Storytelling – digital storytelling – and Glass/Stanton reflections

What storytelling means to me: it’s a journey with someone. It’s personal. It’s engaging, and it makes you feel different emotions. It can be used for many different reasons, such as sharing and preserving histories and cultures; for simplifying a difficult concept or idea—like a metaphor; and for entertainment. A story usually has a beginning, middle and end: the storyteller generally knows where they’re taking you from, and to. Storytelling is an acquired art, and some storytellers are better than others. Storytellers employ different techniques within a story to keep you engaged, whether that’s through a common thread, a sense of suspension or mystery, or empathy with a character. Telling is a creative process, and listening an active one–one implies the other, so it’s connotes a relationship too.

When I think of digital storytelling, I have both positive and negative associations. Firstly, on the positive side, I imagine a story being permanently preserved; a history, experience, or something else that is now fixed and available for eternity, to all. I guess that’s the ‘scalability’ aspect. And there’s also the ability to introduce audio/visual in a way that a master storyteller probably couldn’t in a traditional storytelling setting. The storyteller is also, potentially, anonymous. Secondly, on the negative side, I think of something less fluid, and organic, and perhaps that we might lose the spontaneous and intimate aspect of traditional storytelling…between the teller and listener(s). Lastly, there are also some similar characteristics btw non-digital and digital-story telling, which is that both have beginnings, middles and ends, and I imagine similar objectives (whether that purpose if for sharing a history, experience, as a metaphor, or as entertainment).

I find it challenging when I think of incorporating Ira Glass’ anecdote (and bait) as well as moment of reflection, into my regular daily (work) communications. I do think of the story structure when I’m storyboarding a report for instance, but I’m usually following a logical reasoning flow (inductive or deductive), as opposed to anecdotal logic (if that makes sense). When I write courseware content and I’m using a storytelling approach to share certain information, then I might follow an anecdotal approach. Regarding the ‘so what’ test, I try to apply this to all communications I prepare.
Regarding Stanton’s comments, I think a lot of his comments were compelling. However, again, I’m not sure how many of those techniques I’d be able to incorporate into my (corporate) workplace communications—people ‘working for their story/dinner’, asking people to ‘surrender to wonder’ and the idea of the story ‘slingshot’ just seem somewhat removed from the type of communications I prepare. Then again, that’s one of the reasons I’m here—to learn how I might be doing things differently!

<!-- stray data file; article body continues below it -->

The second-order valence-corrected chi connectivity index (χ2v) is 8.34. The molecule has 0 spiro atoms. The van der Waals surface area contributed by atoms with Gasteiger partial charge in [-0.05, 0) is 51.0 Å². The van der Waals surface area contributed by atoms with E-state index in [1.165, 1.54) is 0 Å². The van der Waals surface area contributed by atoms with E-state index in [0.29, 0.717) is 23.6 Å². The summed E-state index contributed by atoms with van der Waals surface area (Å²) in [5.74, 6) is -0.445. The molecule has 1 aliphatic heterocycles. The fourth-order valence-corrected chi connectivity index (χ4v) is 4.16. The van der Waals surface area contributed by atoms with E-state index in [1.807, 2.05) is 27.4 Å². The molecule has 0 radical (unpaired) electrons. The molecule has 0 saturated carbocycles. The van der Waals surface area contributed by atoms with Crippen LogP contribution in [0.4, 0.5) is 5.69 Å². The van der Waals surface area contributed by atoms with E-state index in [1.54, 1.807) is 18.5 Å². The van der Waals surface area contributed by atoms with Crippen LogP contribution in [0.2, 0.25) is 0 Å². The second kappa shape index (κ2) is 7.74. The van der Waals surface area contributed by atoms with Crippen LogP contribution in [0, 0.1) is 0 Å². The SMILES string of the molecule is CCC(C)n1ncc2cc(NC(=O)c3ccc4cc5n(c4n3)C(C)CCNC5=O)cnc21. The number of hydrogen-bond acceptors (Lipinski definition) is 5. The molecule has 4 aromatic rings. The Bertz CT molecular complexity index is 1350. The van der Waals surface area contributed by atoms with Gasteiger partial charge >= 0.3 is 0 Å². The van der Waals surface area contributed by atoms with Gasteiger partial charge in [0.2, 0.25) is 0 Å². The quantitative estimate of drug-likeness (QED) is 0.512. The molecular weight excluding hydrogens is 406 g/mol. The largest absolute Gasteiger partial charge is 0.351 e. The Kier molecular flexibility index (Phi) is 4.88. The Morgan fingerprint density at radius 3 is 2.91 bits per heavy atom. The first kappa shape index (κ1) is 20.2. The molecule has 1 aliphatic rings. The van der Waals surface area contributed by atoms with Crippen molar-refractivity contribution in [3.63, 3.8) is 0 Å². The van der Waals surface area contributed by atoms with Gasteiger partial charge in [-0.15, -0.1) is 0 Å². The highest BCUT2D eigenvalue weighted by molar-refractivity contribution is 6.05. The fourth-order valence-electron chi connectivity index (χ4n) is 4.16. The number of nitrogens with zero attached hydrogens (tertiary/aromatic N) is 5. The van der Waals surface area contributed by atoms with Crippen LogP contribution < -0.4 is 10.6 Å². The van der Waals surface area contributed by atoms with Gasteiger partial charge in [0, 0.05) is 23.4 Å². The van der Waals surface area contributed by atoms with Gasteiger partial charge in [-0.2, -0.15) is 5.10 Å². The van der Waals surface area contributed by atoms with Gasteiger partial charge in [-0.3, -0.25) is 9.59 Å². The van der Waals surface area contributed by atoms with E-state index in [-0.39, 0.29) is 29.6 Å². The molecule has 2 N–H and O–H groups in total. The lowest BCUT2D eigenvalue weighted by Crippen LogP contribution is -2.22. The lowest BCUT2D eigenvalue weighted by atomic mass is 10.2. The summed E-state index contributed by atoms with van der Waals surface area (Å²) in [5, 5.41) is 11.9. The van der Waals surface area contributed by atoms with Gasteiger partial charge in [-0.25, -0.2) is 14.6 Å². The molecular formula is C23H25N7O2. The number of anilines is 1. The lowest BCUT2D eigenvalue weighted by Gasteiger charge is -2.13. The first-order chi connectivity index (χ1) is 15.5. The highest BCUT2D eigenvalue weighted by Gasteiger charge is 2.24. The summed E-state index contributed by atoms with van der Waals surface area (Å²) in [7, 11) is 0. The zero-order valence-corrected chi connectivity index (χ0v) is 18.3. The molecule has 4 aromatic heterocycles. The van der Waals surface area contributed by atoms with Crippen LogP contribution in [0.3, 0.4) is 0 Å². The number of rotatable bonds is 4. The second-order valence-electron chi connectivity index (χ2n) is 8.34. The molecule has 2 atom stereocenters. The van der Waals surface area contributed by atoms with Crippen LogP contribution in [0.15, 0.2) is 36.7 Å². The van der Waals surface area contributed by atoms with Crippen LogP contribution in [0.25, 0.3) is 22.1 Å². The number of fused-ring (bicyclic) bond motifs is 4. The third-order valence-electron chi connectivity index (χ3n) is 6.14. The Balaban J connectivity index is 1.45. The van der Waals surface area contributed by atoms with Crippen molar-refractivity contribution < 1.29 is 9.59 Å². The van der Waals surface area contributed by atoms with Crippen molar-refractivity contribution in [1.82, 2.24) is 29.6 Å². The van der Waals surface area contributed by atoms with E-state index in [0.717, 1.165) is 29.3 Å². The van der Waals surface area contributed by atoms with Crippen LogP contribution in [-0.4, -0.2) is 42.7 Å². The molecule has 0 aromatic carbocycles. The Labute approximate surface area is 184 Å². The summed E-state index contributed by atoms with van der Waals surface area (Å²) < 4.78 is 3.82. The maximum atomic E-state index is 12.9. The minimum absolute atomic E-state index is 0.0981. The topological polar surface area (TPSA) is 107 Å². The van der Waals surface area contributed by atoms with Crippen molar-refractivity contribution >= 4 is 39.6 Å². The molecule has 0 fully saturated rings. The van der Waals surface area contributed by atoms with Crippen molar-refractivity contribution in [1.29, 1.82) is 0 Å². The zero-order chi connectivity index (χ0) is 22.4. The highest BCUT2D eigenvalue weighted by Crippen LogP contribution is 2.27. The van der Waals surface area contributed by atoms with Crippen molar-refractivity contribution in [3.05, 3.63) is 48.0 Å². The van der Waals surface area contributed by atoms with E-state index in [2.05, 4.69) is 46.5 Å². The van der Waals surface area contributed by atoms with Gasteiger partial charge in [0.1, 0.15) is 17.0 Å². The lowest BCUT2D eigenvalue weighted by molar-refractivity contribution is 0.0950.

Fighter’s Story Spine

Once upon a time…there was a boxer called Mickey Ward who lived in a working-class suburb of Boston training to be a boxer.

Every day….he would train with his brother to try to win a welterweight title

But one day….he was put into the ring with an opponent who was much heavier than he was, and he was figuratively and literally crushed.

Becase of that…he withdrew from the boxing world, disheartened and discouraged.

Because of that…his father steps in to help him with this training, setting him up with a new trainer and manager, and away from the influence of his brother.

Because of that….his game, confidence, and opportunities to fight, increase.

Until finally….he wins several games, including one pivotal one which he wins after following the guidance of his brother.

And ever since then…he teamed up with his family and continues to have a very succesfull boxing career.


Pixar Rules

The Fighter storyline, I believe, aligns with a couple of the rules. One that jumped out was rule ‘#15: If you were your character, in this situation, how would you feel? Honesty lends credibility to unbelievable situations.’ Our hero is a pretty undramatic, patient character, with strong families ties. The story is ‘gritty’ so the situation itself isn’t unbelievable. However, I think it’s due to the hero’s ‘honest’ responses to the disappointments, challenges and his unfulfilled dreams that keep you rooting for him right from the beginning, through to his culminating successful win.


Vonnegut’s approach: The Fighter

A film that follows Vonnegut’s approach: The Fighter, directed by Rusell, and staring Wahlberg, Bale, Adams and others. It begins with a disheartened boxer, who is being trained by his older brother and managed by his self-serving mother, getting beaten up and knocked down by a heavier, mismatched, opponent. (This is the downward slump ‘phase’.) Our hero then withdraws from the sport and during this period you see him meet a girl, but also deal with family relationship issues, including estrangement from his older brother. (This is still a low point, but has some small ups and downs.) Our hero’s father then steps in to help nurture his boxing talent, and the boxer’s confidence, courage and abilities begin to climb. During this upward trajectory, you also see him reconcile with his family, and they accept his love match. The film culminates in the boxer once again teamed with his family members, and winning a title fight. (The onward and upward trajectory ‘phase’.)


Getting started

Welcome to my second blog site. I like to consider myself pretty quick with technology. So, I raced ahead with my first blog site but after-the-fact found issue after issue. So, I took my second blog site a little slower, and here I am.

My thoughts on setting this up?  I don’t consider myself a blogger at all. I was comforted by Ira Glass’ words about writing a tonne of stuff before anything meaningful is produced. So, here goes!